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The Dead Sea Scrolls

Curved perimeter walls in the Scroll Room at the Denver Museum of Science and Industry contain “aperture” exhibits behind windows and large circular scroll table.

Curved perimeter walls in the Scroll Room at the Denver Museum of Science and Industry contain “aperture” exhibits behind windows and large circular scroll table.

The Dead Sea Scrolls are coming to Denver.This rare opportunity to view these authentic ancient manuscripts opens at the Denver Museum of Nature and Science on March 16 through September 3.

The regional premiere of the exhibit—sponsored by the Sturm Family Foundation of Denver and organized by the Israeli Antiquities Authority—showcases the oldest known Biblical documents dating more than 2000 years ago. They are displayed in a massive exhibit case with full English translation.

If you’ve ever wondered what exactly the Dead Sea Scrolls are—no, they didn’t emerge from the Dead Sea—this is your chance to find out. Fragments from 10 scrolls will be displayed when the exhibit opens. However, due to strict preservation requirements, they will be replaced by 10 different scrolls halfway through the show’s run. Each rotation includes a scroll that has never been on public display.

Among the most significant on view will be excerpts from the Book of Genesis, Isaiah and Psalms. Also included are sections from the Community Rule, a how-to guide of laws, rules and regulations on the proper way for people to live.

In addition, the largest collection of artifacts ever assembled from the ancient Middle East for display—more than 500—will include weapons, stone carvings, terra cotta figurines, textiles, ceramics and jewelry.

Viewers will be interested in the small re-creation of the Western Wall from the Old City of Jerusalem, and an actual three-ton stone from the Wall believed to have fallen in 70 CE. So named because it faces the western side of the city, it is all that remains of the retaining wall from the Second Jewish Temple built by King Herod, after its destruction by the Romans.

Also known as the Wailing Wall and regarded as a holy site, people from around the world go there to pray and leave notes between the stones. More than a million are left each year, and when they overtake the Wall, they are eventually removed and buried to make room for others.

Visitors to the museum exhibit will be able to leave their own handwritten notes in the wall, which will be delivered to Israel after the exhibition and placed in the Wall in Jerusalem.

The origin and mystery of the scrolls, written between 150 B.C. and 70 A.D. primarily in Hebrew as well as Aramaic and Greek, remains the subject of scholarly debate and controversy to this day. But the story of their discovery reads better than fiction.

In 1947, a young Bedouin shepherd was minding his herd of goats along the Dead Sea near the ancient settlement of Qumran. Actually a salt lake bordered by Israel, Jordan and the West Bank, it is the Earth’s lowest point on land at 1,300 feet below sea level.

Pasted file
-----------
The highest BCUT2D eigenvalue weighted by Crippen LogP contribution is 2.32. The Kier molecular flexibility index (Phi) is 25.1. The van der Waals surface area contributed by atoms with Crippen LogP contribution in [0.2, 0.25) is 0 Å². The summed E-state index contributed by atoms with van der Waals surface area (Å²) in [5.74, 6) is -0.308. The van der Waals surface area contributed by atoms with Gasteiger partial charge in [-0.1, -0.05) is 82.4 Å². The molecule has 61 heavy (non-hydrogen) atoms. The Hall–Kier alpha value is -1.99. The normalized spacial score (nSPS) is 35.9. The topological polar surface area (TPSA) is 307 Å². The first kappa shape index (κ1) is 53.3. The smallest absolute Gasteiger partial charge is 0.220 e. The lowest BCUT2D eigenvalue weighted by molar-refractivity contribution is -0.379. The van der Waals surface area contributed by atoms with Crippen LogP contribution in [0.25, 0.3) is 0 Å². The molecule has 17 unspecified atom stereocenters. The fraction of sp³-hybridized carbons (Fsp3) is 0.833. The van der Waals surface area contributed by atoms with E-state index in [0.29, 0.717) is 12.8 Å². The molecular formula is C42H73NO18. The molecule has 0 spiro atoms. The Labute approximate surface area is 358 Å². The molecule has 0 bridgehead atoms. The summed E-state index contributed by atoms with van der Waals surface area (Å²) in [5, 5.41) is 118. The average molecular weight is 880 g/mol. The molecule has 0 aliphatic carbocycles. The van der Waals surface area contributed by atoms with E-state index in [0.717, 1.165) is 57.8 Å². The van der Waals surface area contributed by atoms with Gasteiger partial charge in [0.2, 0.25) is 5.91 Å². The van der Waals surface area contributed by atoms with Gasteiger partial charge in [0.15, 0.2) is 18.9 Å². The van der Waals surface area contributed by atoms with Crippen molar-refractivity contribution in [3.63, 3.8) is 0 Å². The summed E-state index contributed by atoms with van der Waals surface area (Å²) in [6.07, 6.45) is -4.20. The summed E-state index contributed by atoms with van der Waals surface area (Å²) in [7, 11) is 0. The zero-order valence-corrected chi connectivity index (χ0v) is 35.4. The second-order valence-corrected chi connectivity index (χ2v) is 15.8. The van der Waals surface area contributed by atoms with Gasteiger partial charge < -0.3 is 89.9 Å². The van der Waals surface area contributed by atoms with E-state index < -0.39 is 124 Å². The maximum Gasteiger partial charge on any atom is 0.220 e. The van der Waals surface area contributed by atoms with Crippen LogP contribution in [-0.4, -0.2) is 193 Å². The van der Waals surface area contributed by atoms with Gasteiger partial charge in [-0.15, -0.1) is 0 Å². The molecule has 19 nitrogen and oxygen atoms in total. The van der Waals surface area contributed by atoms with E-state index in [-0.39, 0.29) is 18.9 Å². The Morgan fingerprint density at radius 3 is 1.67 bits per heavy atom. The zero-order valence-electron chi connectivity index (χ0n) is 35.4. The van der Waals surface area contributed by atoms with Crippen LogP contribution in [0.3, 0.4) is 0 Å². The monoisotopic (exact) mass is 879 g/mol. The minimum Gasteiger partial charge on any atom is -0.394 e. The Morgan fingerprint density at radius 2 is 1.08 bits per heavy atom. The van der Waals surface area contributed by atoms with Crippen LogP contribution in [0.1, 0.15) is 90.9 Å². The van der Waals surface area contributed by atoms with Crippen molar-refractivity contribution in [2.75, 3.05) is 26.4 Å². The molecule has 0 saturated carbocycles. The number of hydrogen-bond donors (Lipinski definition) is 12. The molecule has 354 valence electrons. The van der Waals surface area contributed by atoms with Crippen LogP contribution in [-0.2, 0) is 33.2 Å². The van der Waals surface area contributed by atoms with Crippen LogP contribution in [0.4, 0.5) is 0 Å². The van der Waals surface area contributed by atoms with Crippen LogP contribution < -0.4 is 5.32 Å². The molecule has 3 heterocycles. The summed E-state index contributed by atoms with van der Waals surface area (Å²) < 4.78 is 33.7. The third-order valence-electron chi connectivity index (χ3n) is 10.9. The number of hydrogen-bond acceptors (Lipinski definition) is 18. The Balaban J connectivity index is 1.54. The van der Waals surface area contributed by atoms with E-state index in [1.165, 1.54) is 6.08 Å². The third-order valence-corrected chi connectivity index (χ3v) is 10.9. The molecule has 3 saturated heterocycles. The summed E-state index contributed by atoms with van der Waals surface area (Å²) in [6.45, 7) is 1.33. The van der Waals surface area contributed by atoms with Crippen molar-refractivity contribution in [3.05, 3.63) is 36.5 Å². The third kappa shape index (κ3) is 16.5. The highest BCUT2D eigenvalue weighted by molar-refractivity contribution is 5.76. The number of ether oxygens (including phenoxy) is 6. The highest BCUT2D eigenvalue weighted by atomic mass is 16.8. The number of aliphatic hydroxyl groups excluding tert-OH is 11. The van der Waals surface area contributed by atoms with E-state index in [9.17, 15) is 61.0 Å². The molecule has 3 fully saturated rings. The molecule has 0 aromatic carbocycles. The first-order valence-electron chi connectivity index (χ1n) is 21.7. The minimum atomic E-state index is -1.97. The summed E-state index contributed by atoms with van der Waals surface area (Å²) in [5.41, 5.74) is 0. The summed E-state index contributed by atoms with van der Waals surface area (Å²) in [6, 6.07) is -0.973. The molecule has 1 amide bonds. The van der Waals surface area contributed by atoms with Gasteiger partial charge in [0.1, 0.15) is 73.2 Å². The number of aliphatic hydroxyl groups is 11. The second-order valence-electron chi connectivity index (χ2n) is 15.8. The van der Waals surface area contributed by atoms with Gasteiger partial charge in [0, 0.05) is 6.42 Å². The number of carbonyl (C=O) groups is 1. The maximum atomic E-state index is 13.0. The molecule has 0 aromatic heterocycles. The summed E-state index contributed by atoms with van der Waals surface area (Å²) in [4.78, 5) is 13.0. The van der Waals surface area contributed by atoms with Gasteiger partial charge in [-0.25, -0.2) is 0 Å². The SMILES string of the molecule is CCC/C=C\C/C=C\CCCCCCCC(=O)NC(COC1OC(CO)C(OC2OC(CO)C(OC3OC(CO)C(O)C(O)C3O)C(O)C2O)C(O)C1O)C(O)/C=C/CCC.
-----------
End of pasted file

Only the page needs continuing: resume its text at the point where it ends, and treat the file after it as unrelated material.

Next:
While exploring the nearby limestone hills in search of a stray, he came upon a cave in the rocky hillside. Inside, he found large clay jars containing old scrolls made of leather and papyrus. This was the beginning of one of the greatest archaeological finds in the 20th Century.

The shepherd and his companions sold their seven scrolls to an antiquities dealer in Bethlehem, who then sold them to another dealer. The scrolls passed through many hands and four were eventually smuggled into the U.S. by a Syrian archbishop who took them to a Syrian church in New Jersey.

In a bizarre twist, after failing to sell the scrolls to several universities including Yale, the archbishop placed an ad in the Wall Street Journal in 1954: “Biblical manuscripts dating back to at least 200 BC are for sale. This would be an ideal gift to an educational or religious institution by an individual or group.”

Following a secret undercover operation by Israeli authorities who wanted their scrolls back, they were purchased for $250,000 by an American middleman and returned to Israel. But news of their existence spread like wildfire as archaeologists raced to excavate a total of 11 caves over the next nine years. 

The remains of 900 Dead Sea Scrolls contain the entire Book of Isaiah, and fragments of every book of the Old Testament except the Book of Esther.

Today, most of the scrolls are kept in two locations in Jerusalem—the Rockefeller Museum and the Shrine of the Book at the Israel Museum. Others are in various museums and in the hands of collectors.

The exhibition will be open from 10:00 a.m. -5:00 p.m., Monday-Friday, an hour later than the rest of the museum. This is because of carefully scheduled “light hours” for the fragile scrolls. Hours on Saturday and Sunday are 9:00 a.m.-5:00 p.m. Timed tickets are required and reservations strongly encouraged. 

For more information

The Dead Sea Scrolls Digital Library:

The Dead Sea:

Six Reasons Why the Western Wall is Holy:

If you go

Denver Museum of Science and Industry: 2001 Colorado Blvd., Denver, CO 80205, 303-370-6000

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